The first public meeting of ‘Students of Trinity for Economic Pluralism’ (STEP), a new group seeking to challenge the way that economics is taught in Trinity College, was held on campus on Monday evening.
Jonathan McKeon , one of the group’s co-founders, opened the meeting by explaining that the purpose of the gathering was to outline the views of the members of STEP as well as where they hope to take the group from here.
Kevin Threadgold, another co-founder, then read out a statement with the intention of “setting the record straight” about the aims of the new initiative. “As far as I’m concerned, this is certainly not about any kind of hostile vendetta against the Department of Economics,” he said. “Antagonism will do nobody any favours. What we want and need is an open and honest discussion based on mutual trust and respect.”
He said that he understood if some readers of the group’s manifesto, published in Trinity News last month, were under the impression that STEP was attacking the Department of Economics.
“That’s not what we’re about,” he said. “There is a difference between constructive criticism and vindictive attack.”
According to Threadgold, the article was not intended “to set out our manifesto in exact detail,” but rather “it was to give a general sense of the ethos driving us, to provoke a discussion and to get people thinking and talking.”
He argued that, while the group recognises that there are flaws in some heterodox economic theories, not studying or ignoring them “is definitely more harmful than taking a look” at them, even if only briefly.
Outlining its broader purpose, Threadgold said that he hopes STEP will function as a student society, based on a similar model to the Metaphysical Society, where students, staff and guest speakers will be invited to present papers with a specific emphasis on economics.
“Whether the Department completely ignores us or takes some of our ideas on board or embraces us with open arms,” Threadgold said, the society will continue to exist “as a vehicle for economics students to share ideas, challenge and support each other and provoke critical thought.”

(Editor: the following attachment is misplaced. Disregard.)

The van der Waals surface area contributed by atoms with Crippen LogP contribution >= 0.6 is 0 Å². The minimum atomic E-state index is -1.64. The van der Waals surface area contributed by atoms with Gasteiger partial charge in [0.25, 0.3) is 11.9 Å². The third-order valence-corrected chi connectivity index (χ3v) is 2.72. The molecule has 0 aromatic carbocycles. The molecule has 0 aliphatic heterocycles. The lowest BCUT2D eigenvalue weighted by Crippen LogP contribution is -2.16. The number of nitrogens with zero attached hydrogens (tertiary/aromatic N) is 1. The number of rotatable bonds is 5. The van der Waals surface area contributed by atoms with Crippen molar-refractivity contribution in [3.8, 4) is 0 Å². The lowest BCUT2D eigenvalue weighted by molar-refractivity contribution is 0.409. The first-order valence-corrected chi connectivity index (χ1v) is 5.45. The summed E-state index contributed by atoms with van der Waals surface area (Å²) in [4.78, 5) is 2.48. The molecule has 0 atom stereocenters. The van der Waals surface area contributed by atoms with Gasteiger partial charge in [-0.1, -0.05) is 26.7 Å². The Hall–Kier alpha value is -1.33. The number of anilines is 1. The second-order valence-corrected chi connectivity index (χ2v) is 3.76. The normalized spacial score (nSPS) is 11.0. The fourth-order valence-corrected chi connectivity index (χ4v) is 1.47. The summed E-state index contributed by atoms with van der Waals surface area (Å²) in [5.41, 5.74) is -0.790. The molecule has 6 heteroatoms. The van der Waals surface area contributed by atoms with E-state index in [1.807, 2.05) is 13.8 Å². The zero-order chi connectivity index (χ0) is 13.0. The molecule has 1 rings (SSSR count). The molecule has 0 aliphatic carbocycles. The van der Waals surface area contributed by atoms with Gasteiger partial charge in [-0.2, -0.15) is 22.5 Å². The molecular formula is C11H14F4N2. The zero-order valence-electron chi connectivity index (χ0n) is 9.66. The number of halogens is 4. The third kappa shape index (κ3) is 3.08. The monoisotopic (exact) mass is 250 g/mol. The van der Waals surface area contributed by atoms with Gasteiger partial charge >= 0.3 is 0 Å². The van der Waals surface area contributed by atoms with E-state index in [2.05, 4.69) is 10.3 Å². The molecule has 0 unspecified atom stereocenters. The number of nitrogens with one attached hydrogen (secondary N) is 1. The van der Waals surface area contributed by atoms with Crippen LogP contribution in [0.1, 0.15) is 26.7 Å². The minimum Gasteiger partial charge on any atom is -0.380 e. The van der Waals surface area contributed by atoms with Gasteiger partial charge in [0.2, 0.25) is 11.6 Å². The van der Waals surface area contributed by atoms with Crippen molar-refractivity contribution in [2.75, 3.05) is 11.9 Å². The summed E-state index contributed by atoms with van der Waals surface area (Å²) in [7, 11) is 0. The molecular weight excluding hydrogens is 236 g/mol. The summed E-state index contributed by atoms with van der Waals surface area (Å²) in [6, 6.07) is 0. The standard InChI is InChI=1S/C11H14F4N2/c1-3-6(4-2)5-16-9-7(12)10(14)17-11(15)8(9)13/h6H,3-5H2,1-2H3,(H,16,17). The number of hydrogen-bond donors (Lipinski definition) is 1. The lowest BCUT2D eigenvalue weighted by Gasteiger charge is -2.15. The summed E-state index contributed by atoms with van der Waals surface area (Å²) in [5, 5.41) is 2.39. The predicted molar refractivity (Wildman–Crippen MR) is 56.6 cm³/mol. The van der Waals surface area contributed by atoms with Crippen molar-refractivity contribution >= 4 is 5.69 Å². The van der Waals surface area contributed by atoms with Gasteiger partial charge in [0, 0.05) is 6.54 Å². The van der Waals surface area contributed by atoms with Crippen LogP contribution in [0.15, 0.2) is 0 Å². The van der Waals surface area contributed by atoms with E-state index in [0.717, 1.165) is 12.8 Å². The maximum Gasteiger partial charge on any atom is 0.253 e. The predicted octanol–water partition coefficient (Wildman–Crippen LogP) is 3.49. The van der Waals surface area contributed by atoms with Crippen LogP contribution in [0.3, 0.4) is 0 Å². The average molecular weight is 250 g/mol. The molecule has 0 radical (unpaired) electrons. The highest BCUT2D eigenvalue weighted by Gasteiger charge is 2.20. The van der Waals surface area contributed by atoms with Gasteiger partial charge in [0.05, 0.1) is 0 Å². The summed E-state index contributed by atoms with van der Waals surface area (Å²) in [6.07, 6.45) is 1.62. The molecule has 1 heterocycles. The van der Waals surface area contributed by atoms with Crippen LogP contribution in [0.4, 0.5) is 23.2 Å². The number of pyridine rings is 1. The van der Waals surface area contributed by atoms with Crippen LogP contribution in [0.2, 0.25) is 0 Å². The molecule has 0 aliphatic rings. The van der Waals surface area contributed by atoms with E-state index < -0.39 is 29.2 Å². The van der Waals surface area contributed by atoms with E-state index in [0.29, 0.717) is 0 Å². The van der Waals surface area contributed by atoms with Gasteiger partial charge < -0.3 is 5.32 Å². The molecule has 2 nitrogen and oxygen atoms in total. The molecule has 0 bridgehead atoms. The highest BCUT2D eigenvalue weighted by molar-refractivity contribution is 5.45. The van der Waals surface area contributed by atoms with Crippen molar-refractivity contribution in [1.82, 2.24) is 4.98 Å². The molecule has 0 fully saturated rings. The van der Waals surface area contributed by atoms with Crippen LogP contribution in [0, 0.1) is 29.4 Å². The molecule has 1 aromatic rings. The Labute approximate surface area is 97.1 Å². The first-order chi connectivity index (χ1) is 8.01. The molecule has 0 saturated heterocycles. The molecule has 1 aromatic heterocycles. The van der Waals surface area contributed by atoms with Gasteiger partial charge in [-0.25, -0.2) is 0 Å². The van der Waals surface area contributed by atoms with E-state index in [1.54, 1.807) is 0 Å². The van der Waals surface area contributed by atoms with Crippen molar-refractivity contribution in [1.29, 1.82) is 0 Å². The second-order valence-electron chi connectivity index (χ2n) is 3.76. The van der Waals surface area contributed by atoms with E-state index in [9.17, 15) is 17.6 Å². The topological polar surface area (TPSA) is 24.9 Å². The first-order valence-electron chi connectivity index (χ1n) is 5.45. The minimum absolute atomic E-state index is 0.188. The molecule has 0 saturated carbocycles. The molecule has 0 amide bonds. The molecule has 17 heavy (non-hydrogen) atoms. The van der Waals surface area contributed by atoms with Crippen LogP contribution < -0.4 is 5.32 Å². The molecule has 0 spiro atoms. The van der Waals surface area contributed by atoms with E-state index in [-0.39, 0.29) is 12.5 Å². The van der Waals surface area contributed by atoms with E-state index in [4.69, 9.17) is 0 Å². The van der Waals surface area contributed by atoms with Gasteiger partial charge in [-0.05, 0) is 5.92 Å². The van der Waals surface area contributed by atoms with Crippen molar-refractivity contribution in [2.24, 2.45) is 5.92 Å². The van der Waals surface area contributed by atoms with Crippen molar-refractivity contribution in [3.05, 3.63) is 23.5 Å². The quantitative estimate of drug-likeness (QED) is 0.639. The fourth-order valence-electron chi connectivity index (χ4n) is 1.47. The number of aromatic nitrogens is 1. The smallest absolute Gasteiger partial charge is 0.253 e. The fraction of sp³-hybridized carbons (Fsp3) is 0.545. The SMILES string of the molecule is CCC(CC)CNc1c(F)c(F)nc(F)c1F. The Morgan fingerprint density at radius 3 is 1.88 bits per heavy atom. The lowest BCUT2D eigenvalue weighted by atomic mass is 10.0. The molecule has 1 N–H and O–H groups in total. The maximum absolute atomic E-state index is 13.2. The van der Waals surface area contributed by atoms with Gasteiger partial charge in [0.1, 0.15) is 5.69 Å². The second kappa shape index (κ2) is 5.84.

At the time of the meeting, STEP had yet to receive an official response to their manifesto from the Department of Economics. However, they said that they had approached by several of its staff members with ideas and had been told about the Department’s financial constraints.
“It’s been mentioned a couple of times that as economists we should know that we’re in the middle of a recession,” McKeon said, “and as such we’re faced with a staff with a very limited budget and with people retiring” limiting the range of subjects that can be taught.
“We’re all very conscious of the resource constraints on the department and we’re trying not to have unrealistic expectations,” Threadgold added. “If we want to achieve anything we can’t be demanding more than the department can give us.”
Collaboration with other departments in the college was mentioned at the meeting as a means of increasing the diversity of modules offered to economics students without putting too much pressure on the department’s resources.
McKeon, Threadgold and Robert Wade, the group’s three co-founders, who are all fourth-year PPES students, said that they had been expecting “a backlash” and “a big delegation of economics professors” to attend the meeting and that they were surprised that this was not the case.
However, Norah Campbell, a lecturer from the School of Business, and PJ Drudy, a professor emeritus of the Department of Economics, both attended and voiced their support for the initiative.
Photo: Huda Awan